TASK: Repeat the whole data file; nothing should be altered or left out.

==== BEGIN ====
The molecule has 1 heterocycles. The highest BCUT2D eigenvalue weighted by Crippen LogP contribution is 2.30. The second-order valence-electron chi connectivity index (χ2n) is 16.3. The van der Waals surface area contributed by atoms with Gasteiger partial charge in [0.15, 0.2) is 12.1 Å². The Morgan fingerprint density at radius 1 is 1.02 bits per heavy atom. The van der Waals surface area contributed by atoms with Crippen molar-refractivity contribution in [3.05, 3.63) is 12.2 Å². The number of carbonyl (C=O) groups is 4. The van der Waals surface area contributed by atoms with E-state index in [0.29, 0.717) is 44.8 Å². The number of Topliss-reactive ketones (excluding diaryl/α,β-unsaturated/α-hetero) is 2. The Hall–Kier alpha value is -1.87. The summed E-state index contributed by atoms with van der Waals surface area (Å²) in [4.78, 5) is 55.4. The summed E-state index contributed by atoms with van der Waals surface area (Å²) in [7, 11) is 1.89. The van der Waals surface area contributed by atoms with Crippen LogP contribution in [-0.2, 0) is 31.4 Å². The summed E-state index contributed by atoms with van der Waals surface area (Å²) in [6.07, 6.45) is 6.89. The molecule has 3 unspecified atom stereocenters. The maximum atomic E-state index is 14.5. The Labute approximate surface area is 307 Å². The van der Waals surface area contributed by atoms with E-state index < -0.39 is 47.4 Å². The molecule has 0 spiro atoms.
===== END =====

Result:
The molecule has 1 heterocycles. The highest BCUT2D eigenvalue weighted by Crippen LogP contribution is 2.30. The second-order valence-electron chi connectivity index (χ2n) is 16.3. The van der Waals surface area contributed by atoms with Gasteiger partial charge in [0.15, 0.2) is 12.1 Å². The Morgan fingerprint density at radius 1 is 1.02 bits per heavy atom. The van der Waals surface area contributed by atoms with Crippen molar-refractivity contribution in [3.05, 3.63) is 12.2 Å². The number of carbonyl (C=O) groups is 4. The van der Waals surface area contributed by atoms with E-state index in [0.29, 0.717) is 44.8 Å². The number of Topliss-reactive ketones (excluding diaryl/α,β-unsaturated/α-hetero) is 2. The Hall–Kier alpha value is -1.87. The summed E-state index contributed by atoms with van der Waals surface area (Å²) in [4.78, 5) is 55.4. The summed E-state index contributed by atoms with van der Waals surface area (Å²) in [7, 11) is 1.89. The van der Waals surface area contributed by atoms with Crippen LogP contribution in [-0.2, 0) is 31.4 Å². The summed E-state index contributed by atoms with van der Waals surface area (Å²) in [6.07, 6.45) is 6.89. The molecule has 3 unspecified atom stereocenters. The maximum atomic E-state index is 14.5. The Labute approximate surface area is 307 Å². The van der Waals surface area contributed by atoms with E-state index < -0.39 is 47.4 Å². The molecule has 0 spiro atoms.